Delta's decision is ‘ill informed’

The Environmental Affairs Department has criticised the American airlines' decision to ban animal trophies.

FILE: The US is believed to be one of the key players in South Africa’s hunting industry. Picture: AFP.

JOHANNESBURG - The Environmental Affairs Department says it's disappointed that American airline, Delta has now joined a number of others in banning the transportation of animal trophies.

There has been growing pressure for airlines to review their cargo policies, since the death of Cecil the lion, who was shot dead by a US dentist in Zimbabwe last month.

The department has criticized Delta airline's decision, saying this may have a direct impact on the legitimate trade in animal trophies, more especially South Africa's economy.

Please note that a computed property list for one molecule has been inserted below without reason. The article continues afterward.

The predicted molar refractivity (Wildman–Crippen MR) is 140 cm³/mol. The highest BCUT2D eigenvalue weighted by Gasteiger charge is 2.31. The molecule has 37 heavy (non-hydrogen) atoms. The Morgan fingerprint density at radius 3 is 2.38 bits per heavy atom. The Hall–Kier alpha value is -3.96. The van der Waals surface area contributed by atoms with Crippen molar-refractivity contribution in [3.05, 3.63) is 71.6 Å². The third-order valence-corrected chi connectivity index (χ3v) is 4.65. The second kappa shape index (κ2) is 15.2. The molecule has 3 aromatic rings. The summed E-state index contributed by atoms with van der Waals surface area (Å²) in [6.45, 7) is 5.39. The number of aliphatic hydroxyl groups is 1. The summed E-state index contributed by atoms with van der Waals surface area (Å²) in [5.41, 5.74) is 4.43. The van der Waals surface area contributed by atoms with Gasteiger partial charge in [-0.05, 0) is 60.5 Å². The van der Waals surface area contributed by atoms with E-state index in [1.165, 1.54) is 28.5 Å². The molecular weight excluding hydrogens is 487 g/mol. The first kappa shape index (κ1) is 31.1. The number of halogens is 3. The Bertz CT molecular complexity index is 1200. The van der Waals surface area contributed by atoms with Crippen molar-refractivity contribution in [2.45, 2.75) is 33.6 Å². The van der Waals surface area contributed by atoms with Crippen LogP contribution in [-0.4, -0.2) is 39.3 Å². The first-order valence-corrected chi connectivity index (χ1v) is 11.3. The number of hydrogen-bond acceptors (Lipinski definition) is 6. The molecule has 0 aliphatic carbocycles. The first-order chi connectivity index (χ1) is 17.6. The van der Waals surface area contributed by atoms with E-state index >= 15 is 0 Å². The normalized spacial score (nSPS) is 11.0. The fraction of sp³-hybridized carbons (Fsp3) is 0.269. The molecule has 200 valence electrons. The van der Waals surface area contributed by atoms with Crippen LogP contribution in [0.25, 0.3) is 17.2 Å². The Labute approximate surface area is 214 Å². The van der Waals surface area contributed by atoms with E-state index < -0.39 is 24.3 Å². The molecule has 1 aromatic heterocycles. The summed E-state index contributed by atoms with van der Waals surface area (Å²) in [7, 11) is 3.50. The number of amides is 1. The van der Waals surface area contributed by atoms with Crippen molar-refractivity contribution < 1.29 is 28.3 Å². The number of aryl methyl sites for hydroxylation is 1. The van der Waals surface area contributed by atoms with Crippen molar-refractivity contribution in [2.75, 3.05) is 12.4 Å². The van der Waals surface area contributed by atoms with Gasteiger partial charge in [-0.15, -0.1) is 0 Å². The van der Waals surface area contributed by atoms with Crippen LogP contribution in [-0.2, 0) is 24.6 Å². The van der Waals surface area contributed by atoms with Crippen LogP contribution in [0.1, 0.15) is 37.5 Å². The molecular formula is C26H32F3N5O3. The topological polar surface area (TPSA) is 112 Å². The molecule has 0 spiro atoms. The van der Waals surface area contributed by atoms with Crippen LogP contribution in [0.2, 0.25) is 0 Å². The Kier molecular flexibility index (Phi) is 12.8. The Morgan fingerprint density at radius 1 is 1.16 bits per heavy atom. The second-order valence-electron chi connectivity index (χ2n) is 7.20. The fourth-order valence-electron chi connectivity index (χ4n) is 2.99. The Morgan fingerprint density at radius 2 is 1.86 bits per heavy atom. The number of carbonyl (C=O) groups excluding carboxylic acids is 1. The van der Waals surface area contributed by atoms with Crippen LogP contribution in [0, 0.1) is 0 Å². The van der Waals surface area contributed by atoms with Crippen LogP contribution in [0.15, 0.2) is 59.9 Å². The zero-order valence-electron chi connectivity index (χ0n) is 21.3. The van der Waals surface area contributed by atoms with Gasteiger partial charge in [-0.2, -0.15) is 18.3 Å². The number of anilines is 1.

"Hunting as a sector contributes just about R6.2 billion a year and is a major contributor to South Africa's economy."

Modise says there needs to be a clear distinction between the legal trade in and transportation of animal trophies.

He has described Delta's move as 'ill advised'

"Going forward we are going to engage with Delta, to ensure that we get them to understand that there is a legal form of hunting which is happening within a regulated space and that we need to work together to ensure that we root out illegal and rogue elements."

The US is believed to be one of the key players in South Africa's hunting industry.